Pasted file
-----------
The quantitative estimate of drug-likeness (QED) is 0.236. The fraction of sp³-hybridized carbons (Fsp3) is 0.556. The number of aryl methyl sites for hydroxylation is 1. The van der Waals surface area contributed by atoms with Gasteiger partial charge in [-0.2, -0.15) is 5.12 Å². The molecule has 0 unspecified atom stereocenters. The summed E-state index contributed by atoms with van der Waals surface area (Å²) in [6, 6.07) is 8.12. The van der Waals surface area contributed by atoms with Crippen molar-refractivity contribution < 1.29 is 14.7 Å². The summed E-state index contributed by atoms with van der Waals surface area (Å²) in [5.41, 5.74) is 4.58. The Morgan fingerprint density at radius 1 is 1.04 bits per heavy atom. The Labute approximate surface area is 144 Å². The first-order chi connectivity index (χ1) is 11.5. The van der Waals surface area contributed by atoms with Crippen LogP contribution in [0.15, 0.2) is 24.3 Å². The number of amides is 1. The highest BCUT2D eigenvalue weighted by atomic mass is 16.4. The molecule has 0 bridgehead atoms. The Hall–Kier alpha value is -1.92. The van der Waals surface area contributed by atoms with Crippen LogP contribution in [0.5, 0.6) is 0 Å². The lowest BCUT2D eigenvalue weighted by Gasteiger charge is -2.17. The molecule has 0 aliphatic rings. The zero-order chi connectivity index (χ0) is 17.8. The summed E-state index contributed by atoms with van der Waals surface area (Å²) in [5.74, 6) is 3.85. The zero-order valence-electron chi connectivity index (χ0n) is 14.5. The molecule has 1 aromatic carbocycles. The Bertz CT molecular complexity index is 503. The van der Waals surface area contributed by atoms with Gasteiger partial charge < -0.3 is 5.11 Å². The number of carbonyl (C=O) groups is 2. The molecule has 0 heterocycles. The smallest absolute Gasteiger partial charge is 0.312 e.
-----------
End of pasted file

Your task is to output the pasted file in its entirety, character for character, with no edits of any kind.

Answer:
The quantitative estimate of drug-likeness (QED) is 0.236. The fraction of sp³-hybridized carbons (Fsp3) is 0.556. The number of aryl methyl sites for hydroxylation is 1. The van der Waals surface area contributed by atoms with Gasteiger partial charge in [-0.2, -0.15) is 5.12 Å². The molecule has 0 unspecified atom stereocenters. The summed E-state index contributed by atoms with van der Waals surface area (Å²) in [6, 6.07) is 8.12. The van der Waals surface area contributed by atoms with Crippen molar-refractivity contribution < 1.29 is 14.7 Å². The summed E-state index contributed by atoms with van der Waals surface area (Å²) in [5.41, 5.74) is 4.58. The Morgan fingerprint density at radius 1 is 1.04 bits per heavy atom. The Labute approximate surface area is 144 Å². The first-order chi connectivity index (χ1) is 11.5. The van der Waals surface area contributed by atoms with Crippen LogP contribution in [0.15, 0.2) is 24.3 Å². The number of amides is 1. The highest BCUT2D eigenvalue weighted by atomic mass is 16.4. The molecule has 0 bridgehead atoms. The Hall–Kier alpha value is -1.92. The van der Waals surface area contributed by atoms with Crippen LogP contribution in [0.5, 0.6) is 0 Å². The lowest BCUT2D eigenvalue weighted by Gasteiger charge is -2.17. The molecule has 0 aliphatic rings. The zero-order chi connectivity index (χ0) is 17.8. The summed E-state index contributed by atoms with van der Waals surface area (Å²) in [5.74, 6) is 3.85. The zero-order valence-electron chi connectivity index (χ0n) is 14.5. The molecule has 1 aromatic carbocycles. The Bertz CT molecular complexity index is 503. The van der Waals surface area contributed by atoms with Gasteiger partial charge < -0.3 is 5.11 Å². The number of carbonyl (C=O) groups is 2. The molecule has 0 heterocycles. The smallest absolute Gasteiger partial charge is 0.312 e.